Break-ups hurt even the most disciplined individuals.

Recovery after Breaking Up From a Long Relationship

The unthinkable happened. You and your reliable partner – you thought – have separated. The marriage, or the long-term relationship, is over.

Gone are your visions of a happy future together. In fact, you feel at times as if your entire future is completely erased. Every picture you had constructed of a happy future had them in it too.

You feel as if you have suffered a permanent impairment. As if a limb has been severed from your body. At times the pain feels both physical and emotional. How will you recover?

First of all, understand that this feeling is a normal reaction. The extreme feelings of loneliness and helplessness are normal. So too are the fits of rage that might cause you to break things or curse over the tiniest inconvenience. 

There is no cure for the strong emotions that come after a break-up. There is no medicine to induce the Eternal Sunshine of the Spotless Mind. 

And, whether you believe it right now or not, there is a healthy happy YOU on the other side of this experience. You, like millions before you, will survive this. You will come out on the other side.

The question is, how quickly will you manage to work through this process? Will you wallow for months and years, and simply become a victim of the break-up? 

Or will you work through the steps of grief while building the foundation of a better future surrounded by loving friends and filled with satisfying experiences?

If you wish to get through this as quickly as possible, these steps will help.

But please note. While reading one article or doing one or two of the steps outlined below will temporarily make you feel better, this is a process. You will have good days. You will have bad days.

With time, and practice, there will be more good days, and the bad days will arrive further apart. Only gradually, after a long time, will you realize that the bad days have stopped altogether.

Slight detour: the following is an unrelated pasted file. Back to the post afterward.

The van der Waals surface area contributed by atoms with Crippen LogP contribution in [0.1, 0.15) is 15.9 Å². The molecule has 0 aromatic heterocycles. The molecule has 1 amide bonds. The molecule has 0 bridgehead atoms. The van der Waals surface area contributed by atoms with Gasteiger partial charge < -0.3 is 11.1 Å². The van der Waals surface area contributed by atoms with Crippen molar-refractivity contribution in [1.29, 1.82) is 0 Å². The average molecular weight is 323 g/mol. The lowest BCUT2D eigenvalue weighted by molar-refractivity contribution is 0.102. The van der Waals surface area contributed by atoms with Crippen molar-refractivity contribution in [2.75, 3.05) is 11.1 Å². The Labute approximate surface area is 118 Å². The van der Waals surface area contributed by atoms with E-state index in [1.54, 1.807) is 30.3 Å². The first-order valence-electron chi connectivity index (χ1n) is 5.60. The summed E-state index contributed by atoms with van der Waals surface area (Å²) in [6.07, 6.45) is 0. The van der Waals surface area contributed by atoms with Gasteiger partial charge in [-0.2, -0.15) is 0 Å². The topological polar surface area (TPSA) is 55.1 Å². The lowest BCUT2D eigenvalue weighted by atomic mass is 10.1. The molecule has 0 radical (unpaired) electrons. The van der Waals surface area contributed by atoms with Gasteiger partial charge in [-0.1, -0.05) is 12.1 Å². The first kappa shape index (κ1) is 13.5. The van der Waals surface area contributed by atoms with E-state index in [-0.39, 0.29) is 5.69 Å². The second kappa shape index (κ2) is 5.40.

Let’s get started.

Break-ups hurt even the most disciplined individuals. Photo by burak kostak from Pexels


Honestly explore your emotions

You will experience grief. In fact, the entire process will be a grieving process.

However, there are actually a large range of deeply felt and even wildly contradictory feelings that accompany a breakup.

The important part is that you identify them and let them have their place. Name them, using the list below. Write about them, or simply just experience them as they come into your consciousness.

  • Grief
  • Denial
  • Anger
  • Relief
  • Rejection
  • Embarrassment
  • Pride
  • Loss

Some say that grief has a certain number of stages that happen in a certain order, but in reality the path to healing is a crooked line. 


Take these short-term steps

Sure, you might want to spend a few days on the couch or in bed, indulging in your favorite foods. That’s normal.

But as soon as possible you need to take some steps to set the stage for recovery and your good health.

Find yourself – engage in some activity that you have always wanted to try. It is most beneficial if you try something your former partner avoided or refused to do. Celebrate your freedom and autonomy.

Stay socially interactive – intentionally schedule social time with friends, especially your most supportive ones. And take people up on their offers to do something on the weekend. This activity will help remind you of who you are.

Re-arrange your living arrangements – perhaps you had to move out of an apartment or house. In that case, this step has been handled for you. If not, make a big and noticeable change fast. Your new reality needs a new landscape, a new setting. Creating visual reminders of your own strength and control over your surroundings will help create landmarks between old you and new you.

Talk with a therapist – this is not just a cure for depression or acute trauma. Therapists are trained to help you navigate your emotions and experiences. They can help you sort your strengths and weakness, and reveal where your self-talk is standing in the way of your progress. 

Talking honestly with a therapist also serves a different and very important role than talking with a friend. Instead of bringing their own judgments about the situation, and a loyalty to supporting you, a therapist can be a neutral observer to help you see yourself in a new way. 

Perhaps you are carrying blame. Your therapist can see that and help you sort it out. Perhaps you are carrying rage. Where a friend might amplify and share the anger, a therapist is trained to help you unpack the causes and place responsibility where it belongs so the anger does not control the future.


Next week we will explore steps you can take to manage your long-term health, and how to help your children or other family members process the loss or separation.

Looking for help getting through your own grieving process after a divorce or break-up? Need a trained therapist to help you identify the self-sabotage and self-blame that is making it hard for you to move forward? Sakina Issa can help. Click the red button in this page to set a time to meet Sakina and see if therapy is right for you at this time.


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